Young Cork author writes book about how to address poor mental health

A Cork man has penned a series of essays about his experience of addressing poor mental health 
Young Cork author writes book about how to address poor mental health

Cork author Daragh Fleming.

MUCH has been said in recent years about the need for people to care for and protect their mental health; normally heard from health professionals. Now a young Cork author has written a book of candid essays describing what the experience of addressing poor mental health has been like for him.

Poet and author Daragh Fleming launched Lonely Boy, subheaded ‘Musings on death, mental health and relationships’, in Cork recently. He grew up in Ballinlough, Glounthaune and Douglas. This isn’t his first time writing about mental health issues, he has been writing a blog called Thoughts Too Big for the last seven years and now works with mental health charity Lust For Life.

“We have a lot of mental health awareness, but I think the next step is to normalise the conversation about mental health, and so the book is an extension of that,” he said.

In Lonely Boy, Daragh describes how he both became aware of the dangers of mental health issues and also suffered serious trauma himself, when a beloved friend died following a suicide attempt while they were in their final year of secondary school in Cork.

 Cork author and mental health advocate Daragh Fleming at the launch of his book The Lonely Boy with his grandmother Anna Fleming, at Cork City Library. Picture: David Keane.
Cork author and mental health advocate Daragh Fleming at the launch of his book The Lonely Boy with his grandmother Anna Fleming, at Cork City Library. Picture: David Keane.

This loss and the shock of it were to reverberate through Daragh’s life for years. In Lonely Boy, he describes how he has worked on his own mental health since then and also addresses the issues on a broader scale. There are chapters which look at specific topics such as the impact of social media and lives lived online, the corrosive effects of jealousy, and how traditional ideas of masculine behaviour affect young men as they grow up.

“When I was growing up, if you cried, you were called a girl,” Daragh said. “Or if you were into poetry, or anything emotional, you were teased. 

"It just becomes this unspoken thing where if you show your emotion, you’re seen as ‘weak’. I think that’s changed, but it’s a generational change. I think the younger generation are seeing a real impact, with people starting to open up.”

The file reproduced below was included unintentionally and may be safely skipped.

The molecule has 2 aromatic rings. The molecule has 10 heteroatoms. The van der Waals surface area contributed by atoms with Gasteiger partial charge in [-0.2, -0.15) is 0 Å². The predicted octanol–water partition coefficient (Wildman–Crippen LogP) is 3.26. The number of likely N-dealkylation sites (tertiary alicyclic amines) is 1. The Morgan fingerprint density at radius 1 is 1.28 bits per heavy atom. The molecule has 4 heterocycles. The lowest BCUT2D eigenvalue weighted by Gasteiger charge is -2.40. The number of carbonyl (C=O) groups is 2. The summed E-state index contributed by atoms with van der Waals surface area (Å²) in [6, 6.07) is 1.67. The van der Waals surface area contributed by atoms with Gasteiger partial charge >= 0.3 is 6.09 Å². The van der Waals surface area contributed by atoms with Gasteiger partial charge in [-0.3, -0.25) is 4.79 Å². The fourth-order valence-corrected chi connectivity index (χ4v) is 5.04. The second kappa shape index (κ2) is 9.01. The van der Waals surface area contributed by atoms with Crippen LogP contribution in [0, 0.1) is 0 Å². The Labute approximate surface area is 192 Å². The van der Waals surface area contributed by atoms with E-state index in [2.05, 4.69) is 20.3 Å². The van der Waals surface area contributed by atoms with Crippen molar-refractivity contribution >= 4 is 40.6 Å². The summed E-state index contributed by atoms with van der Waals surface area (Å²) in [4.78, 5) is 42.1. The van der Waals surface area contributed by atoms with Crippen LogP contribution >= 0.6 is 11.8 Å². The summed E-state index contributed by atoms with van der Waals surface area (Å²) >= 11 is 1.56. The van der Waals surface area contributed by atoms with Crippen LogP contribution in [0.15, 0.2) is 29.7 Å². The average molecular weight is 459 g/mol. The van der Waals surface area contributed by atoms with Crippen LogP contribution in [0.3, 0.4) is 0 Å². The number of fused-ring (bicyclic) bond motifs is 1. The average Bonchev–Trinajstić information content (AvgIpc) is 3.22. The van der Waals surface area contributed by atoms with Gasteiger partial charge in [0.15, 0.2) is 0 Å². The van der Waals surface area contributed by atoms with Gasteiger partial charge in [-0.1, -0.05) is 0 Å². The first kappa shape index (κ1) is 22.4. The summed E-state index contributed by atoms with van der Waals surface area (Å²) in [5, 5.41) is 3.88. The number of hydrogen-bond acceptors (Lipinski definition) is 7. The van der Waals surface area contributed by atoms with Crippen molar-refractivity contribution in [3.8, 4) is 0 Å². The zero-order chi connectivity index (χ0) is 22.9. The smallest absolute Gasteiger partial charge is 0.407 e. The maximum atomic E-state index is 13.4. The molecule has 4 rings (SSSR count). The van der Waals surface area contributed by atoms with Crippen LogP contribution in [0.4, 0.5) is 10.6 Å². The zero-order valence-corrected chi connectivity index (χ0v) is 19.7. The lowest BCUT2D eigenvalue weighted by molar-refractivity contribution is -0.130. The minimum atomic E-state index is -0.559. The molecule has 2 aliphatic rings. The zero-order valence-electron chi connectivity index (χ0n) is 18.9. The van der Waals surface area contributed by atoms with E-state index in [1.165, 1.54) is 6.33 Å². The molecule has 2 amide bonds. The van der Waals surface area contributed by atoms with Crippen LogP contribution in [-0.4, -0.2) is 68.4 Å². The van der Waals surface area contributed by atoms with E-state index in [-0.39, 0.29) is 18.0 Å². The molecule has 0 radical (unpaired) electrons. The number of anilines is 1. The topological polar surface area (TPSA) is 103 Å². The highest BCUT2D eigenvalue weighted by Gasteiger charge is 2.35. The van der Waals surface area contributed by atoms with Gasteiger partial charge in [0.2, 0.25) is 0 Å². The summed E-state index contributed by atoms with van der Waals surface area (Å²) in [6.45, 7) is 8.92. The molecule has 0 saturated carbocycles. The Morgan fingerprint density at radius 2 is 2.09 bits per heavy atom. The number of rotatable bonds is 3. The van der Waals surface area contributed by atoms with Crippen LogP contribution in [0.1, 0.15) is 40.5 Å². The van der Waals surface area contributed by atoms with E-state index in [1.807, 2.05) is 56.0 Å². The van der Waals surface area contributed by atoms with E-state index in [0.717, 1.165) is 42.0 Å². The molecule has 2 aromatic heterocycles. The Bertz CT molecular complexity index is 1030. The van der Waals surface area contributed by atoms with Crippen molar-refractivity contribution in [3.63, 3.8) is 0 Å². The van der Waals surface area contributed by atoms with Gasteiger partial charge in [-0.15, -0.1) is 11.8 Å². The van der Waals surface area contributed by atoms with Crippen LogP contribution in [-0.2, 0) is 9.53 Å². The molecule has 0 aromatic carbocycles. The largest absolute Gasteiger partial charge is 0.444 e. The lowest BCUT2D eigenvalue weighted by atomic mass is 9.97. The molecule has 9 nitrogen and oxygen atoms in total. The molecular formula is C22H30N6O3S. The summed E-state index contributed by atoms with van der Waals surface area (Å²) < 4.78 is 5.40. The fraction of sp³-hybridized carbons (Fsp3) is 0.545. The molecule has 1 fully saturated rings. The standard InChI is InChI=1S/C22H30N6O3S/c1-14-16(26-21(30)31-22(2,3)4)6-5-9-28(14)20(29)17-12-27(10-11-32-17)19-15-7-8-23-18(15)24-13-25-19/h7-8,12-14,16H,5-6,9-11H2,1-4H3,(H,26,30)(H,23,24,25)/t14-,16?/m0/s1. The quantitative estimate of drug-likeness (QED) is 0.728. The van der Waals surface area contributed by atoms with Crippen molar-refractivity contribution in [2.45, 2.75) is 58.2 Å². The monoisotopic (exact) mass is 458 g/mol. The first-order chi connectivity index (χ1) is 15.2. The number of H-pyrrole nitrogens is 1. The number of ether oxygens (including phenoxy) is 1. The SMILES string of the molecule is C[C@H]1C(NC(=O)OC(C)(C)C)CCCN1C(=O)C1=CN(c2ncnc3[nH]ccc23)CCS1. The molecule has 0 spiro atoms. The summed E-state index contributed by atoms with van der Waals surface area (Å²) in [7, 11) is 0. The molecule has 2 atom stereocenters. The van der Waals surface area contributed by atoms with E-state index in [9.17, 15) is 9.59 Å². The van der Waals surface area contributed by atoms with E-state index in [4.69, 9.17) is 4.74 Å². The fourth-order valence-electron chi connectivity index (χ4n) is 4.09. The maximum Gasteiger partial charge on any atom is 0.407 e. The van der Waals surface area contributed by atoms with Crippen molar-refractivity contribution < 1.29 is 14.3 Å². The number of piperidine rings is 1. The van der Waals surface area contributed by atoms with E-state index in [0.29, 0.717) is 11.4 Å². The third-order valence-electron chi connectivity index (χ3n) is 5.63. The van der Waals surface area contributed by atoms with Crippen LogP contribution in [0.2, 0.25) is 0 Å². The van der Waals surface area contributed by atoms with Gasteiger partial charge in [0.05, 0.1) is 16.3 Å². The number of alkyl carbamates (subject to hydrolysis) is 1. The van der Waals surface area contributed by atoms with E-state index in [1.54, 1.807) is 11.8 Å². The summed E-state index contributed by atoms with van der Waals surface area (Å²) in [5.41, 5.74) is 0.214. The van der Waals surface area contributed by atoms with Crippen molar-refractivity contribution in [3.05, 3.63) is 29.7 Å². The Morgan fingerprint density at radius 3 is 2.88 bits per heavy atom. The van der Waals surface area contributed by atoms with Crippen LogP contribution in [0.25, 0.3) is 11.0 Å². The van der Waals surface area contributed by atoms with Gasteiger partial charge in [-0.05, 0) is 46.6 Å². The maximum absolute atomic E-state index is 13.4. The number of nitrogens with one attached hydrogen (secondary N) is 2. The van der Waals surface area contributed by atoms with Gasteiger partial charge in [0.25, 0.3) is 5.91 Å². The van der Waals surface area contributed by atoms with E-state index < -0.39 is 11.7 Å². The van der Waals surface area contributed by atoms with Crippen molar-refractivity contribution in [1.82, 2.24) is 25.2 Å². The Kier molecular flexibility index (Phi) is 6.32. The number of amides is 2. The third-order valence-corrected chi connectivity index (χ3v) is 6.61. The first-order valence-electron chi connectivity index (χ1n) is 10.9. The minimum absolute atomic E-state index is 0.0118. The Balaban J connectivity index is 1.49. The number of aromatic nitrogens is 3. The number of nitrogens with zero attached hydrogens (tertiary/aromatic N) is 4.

Daragh writes with real honesty about the rocky path he has travelled in the last decade or more, with periods where depression and anxiety have seriously affected his life. He describes the steps he has taken and continues to take and this is one of the strongest takeaways from this book. Taking care of one’s mental health is not simply a matter of addressing an issue as it arises and then being ‘fixed’.

Daragh acknowledges he felt this himself to an extent after his first experiences of therapy, feeling he had sorted the problem and therefore could expect plain sailing into the future. But as he learned, and shows the reader in these essays, the process is an ongoing one.

 Cork author and mental health advocate Daragh Fleming at the launch of his book Lonely Boy, at Cork City Library. Picture: David Keane.
Cork author and mental health advocate Daragh Fleming at the launch of his book Lonely Boy, at Cork City Library. Picture: David Keane.

“Just like our physical health, if we don’t actively work to maintain good mental health we can lose it,” he writes. 

“Good mental health isn’t just something some people have and others don’t, it can be attained through hard work and discipline, much like physical fitness is attained through regular exercise and good nutrition.”

It is interesting to read about the experience of addressing mental health issues from the point of view of an individual’s experience, rather than a doctor or therapist offering advice. Daragh doesn’t shy away from acknowledging his own failings, and his essays show that tackling deep-rooted issues can be hard, ongoing work. But his writing is hopeful. He describes how he has come to understand himself better through his efforts and how this has helped him with a wider understanding of the world and others. His is not a journey that is over; as he says himself ‘the work is never finished’.

Lonely Boy is an honest portrayal of one young man’s experiences of mental health and, as Patrick Holloway writes in his foreword, a good recommendation for “anyone who has struggled with mental health, any man who does not feel like he fits in, and anyone who is open to reflection and growth”.

Lonely Boy: Musings On Death, Mental Health And Relationships, by Daragh Fleming. Available now.

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